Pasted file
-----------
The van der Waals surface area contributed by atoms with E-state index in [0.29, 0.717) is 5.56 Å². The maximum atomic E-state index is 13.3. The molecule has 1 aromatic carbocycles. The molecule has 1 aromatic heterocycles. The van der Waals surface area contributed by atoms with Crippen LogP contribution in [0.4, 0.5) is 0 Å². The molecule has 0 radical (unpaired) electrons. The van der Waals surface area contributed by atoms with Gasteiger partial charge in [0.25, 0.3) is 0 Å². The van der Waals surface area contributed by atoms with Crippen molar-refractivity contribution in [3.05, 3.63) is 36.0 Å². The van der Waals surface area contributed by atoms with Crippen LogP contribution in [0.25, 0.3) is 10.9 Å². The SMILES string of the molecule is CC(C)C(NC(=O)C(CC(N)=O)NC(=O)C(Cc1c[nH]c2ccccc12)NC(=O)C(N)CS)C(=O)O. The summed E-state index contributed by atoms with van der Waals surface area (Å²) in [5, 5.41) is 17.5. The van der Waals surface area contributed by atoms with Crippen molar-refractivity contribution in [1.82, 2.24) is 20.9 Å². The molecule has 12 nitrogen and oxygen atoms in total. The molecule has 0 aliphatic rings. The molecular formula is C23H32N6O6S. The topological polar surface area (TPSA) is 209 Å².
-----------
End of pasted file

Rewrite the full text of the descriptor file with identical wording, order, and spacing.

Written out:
The van der Waals surface area contributed by atoms with E-state index in [0.29, 0.717) is 5.56 Å². The maximum atomic E-state index is 13.3. The molecule has 1 aromatic carbocycles. The molecule has 1 aromatic heterocycles. The van der Waals surface area contributed by atoms with Crippen LogP contribution in [0.4, 0.5) is 0 Å². The molecule has 0 radical (unpaired) electrons. The van der Waals surface area contributed by atoms with Gasteiger partial charge in [0.25, 0.3) is 0 Å². The van der Waals surface area contributed by atoms with Crippen molar-refractivity contribution in [3.05, 3.63) is 36.0 Å². The van der Waals surface area contributed by atoms with Crippen LogP contribution in [0.25, 0.3) is 10.9 Å². The SMILES string of the molecule is CC(C)C(NC(=O)C(CC(N)=O)NC(=O)C(Cc1c[nH]c2ccccc12)NC(=O)C(N)CS)C(=O)O. The summed E-state index contributed by atoms with van der Waals surface area (Å²) in [5, 5.41) is 17.5. The van der Waals surface area contributed by atoms with Crippen molar-refractivity contribution in [1.82, 2.24) is 20.9 Å². The molecule has 12 nitrogen and oxygen atoms in total. The molecule has 0 aliphatic rings. The molecular formula is C23H32N6O6S. The topological polar surface area (TPSA) is 209 Å².